“Historically, BMI was used in children in part because it worked so well in adults,” said Dr. Steven Heymsfield, one of the team’s physician scientists at LSU’s Pennington Biomedical Research Center. Heymsfield added that to make BMI work in children, complicated BMI percentiles (called “Z scores”) were developed to diagnose overweight status and obesity based on BMI levels specific to a child’s age and gender. But the researchers found that using percentiles does not solve BMI’s accuracy problems. Peterson mentions that percentiles are problematic because they change over time and can become outdated. However, she emphasizes that even if BMI percentiles were updated to be as accurate as TMI for diagnosing adolescents as lean versus overweight, TMI still inherently estimates levels of body fat in adolescents more accurately than BMI does, while also eliminating the need for complicated percentiles.
“The percentiles make BMI difficult to use because they involve separate diagnostic numbers for every age for both boys and girls. TMI is an improvement because TMI involves only single numbers for boys and girls, respectively,” explained mathematician Dr. Diana Thomas, a professor at the U.S. Military Academy, who also worked on the study.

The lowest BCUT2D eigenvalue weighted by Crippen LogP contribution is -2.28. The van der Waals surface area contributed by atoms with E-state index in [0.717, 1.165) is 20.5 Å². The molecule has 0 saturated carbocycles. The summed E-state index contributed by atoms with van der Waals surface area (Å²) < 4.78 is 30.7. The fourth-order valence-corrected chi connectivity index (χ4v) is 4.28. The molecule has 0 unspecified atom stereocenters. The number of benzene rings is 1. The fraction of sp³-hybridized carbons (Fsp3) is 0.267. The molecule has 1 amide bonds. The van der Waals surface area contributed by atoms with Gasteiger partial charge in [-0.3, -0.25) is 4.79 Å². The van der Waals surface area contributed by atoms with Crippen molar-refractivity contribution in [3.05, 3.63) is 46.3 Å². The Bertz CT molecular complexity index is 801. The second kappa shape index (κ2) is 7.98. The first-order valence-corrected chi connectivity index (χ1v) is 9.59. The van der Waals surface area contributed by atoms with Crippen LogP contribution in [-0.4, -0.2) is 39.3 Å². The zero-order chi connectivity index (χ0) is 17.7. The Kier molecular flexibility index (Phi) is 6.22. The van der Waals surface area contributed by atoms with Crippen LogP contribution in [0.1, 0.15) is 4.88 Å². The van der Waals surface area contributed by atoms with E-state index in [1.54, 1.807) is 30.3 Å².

Obesity increases the risk of several chronic diseases in adults, including diabetes, cardiovascular disease, and cancer. Children who are overweight are at an even higher risk than adults for chronic disease. With nearly one in six children in the U.S. classified as overweight, several national and global initiatives are now underway to screen and diagnose children as a first step in curbing the obesity epidemic and the chronic diseases that follow.
The investigators agree that further research is needed to assess the effectiveness of TMI in broader audiences, including wider age ranges and ethnicities.
“We look forward to collaborating with other existing national and global health organizations to analyze additional data and current policies for diagnosing weight status among children and adolescents,” said Peterson. “Ultimately, we hope this research lays the foundation for improving health outcomes in the younger population.”
Researchers from LSU’s Pennington Biomedical Research Center, The University of Alabama at Birmingham, Montclair State University, The United States Military Academy, The Albert Einstein College of Medicine and Verona University Medical School collaborated on this research and publication.
Investigators and affiliations:
Courtney M. Peterson, PhD, University of Alabama at Birmingham, Birmingham, Alabama
Haiyan Su, PhD, Montclair State University, Montclair, New Jersey
Diana M. Thomas, PhD, United States Military Academy, West Point, New York
Moonseong Heo, PhD, Albert Einstein College of Medicine, Bronx, New York
Amir H. Golnabi, PhD, Montclair State University, Montclair, New Jersey
Angelo Pietrobelli, MD, Verona University Medical School, Verona, Italy
Steven B. Heymsfield, MD, LSU’s Pennington Biomedical Research Center, Baton Rouge, LA